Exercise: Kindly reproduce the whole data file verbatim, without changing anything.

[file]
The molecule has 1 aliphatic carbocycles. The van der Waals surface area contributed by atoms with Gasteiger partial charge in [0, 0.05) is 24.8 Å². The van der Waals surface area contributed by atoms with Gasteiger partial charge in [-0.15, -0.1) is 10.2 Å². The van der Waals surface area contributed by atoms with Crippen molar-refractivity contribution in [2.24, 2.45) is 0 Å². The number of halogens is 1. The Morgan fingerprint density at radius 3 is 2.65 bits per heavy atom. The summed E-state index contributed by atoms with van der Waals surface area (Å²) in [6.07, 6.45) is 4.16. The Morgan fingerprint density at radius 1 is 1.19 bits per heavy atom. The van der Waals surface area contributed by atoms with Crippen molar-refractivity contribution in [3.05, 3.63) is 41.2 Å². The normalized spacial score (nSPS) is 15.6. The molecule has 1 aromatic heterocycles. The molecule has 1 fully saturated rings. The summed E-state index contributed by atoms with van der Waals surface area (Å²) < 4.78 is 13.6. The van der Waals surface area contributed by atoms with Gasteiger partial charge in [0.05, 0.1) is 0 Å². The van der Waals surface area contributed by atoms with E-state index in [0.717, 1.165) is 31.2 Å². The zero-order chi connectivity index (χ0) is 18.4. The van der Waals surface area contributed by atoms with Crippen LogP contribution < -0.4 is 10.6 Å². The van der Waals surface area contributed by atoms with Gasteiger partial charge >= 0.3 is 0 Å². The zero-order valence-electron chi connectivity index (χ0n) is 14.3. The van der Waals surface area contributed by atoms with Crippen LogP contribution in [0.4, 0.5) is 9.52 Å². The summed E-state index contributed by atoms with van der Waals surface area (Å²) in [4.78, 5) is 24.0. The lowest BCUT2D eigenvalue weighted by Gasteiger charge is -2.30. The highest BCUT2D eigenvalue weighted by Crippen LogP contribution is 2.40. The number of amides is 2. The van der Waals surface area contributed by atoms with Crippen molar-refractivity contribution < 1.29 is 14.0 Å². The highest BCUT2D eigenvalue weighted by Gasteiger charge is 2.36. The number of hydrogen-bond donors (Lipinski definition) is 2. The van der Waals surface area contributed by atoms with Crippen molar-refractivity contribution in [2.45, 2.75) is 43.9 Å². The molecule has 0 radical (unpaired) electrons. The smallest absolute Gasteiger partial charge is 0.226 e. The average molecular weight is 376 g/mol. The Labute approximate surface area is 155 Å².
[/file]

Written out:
The molecule has 1 aliphatic carbocycles. The van der Waals surface area contributed by atoms with Gasteiger partial charge in [0, 0.05) is 24.8 Å². The van der Waals surface area contributed by atoms with Gasteiger partial charge in [-0.15, -0.1) is 10.2 Å². The van der Waals surface area contributed by atoms with Crippen molar-refractivity contribution in [2.24, 2.45) is 0 Å². The number of halogens is 1. The Morgan fingerprint density at radius 3 is 2.65 bits per heavy atom. The summed E-state index contributed by atoms with van der Waals surface area (Å²) in [6.07, 6.45) is 4.16. The Morgan fingerprint density at radius 1 is 1.19 bits per heavy atom. The van der Waals surface area contributed by atoms with Crippen molar-refractivity contribution in [3.05, 3.63) is 41.2 Å². The normalized spacial score (nSPS) is 15.6. The molecule has 1 aromatic heterocycles. The molecule has 1 fully saturated rings. The summed E-state index contributed by atoms with van der Waals surface area (Å²) < 4.78 is 13.6. The van der Waals surface area contributed by atoms with Gasteiger partial charge in [0.05, 0.1) is 0 Å². The van der Waals surface area contributed by atoms with E-state index in [0.717, 1.165) is 31.2 Å². The zero-order chi connectivity index (χ0) is 18.4. The van der Waals surface area contributed by atoms with Crippen LogP contribution < -0.4 is 10.6 Å². The van der Waals surface area contributed by atoms with Gasteiger partial charge >= 0.3 is 0 Å². The zero-order valence-electron chi connectivity index (χ0n) is 14.3. The van der Waals surface area contributed by atoms with Crippen LogP contribution in [0.4, 0.5) is 9.52 Å². The summed E-state index contributed by atoms with van der Waals surface area (Å²) in [4.78, 5) is 24.0. The lowest BCUT2D eigenvalue weighted by Gasteiger charge is -2.30. The highest BCUT2D eigenvalue weighted by Crippen LogP contribution is 2.40. The number of amides is 2. The van der Waals surface area contributed by atoms with Crippen molar-refractivity contribution < 1.29 is 14.0 Å². The highest BCUT2D eigenvalue weighted by Gasteiger charge is 2.36. The number of hydrogen-bond donors (Lipinski definition) is 2. The van der Waals surface area contributed by atoms with Crippen molar-refractivity contribution in [2.45, 2.75) is 43.9 Å². The molecule has 0 radical (unpaired) electrons. The smallest absolute Gasteiger partial charge is 0.226 e. The average molecular weight is 376 g/mol. The Labute approximate surface area is 155 Å².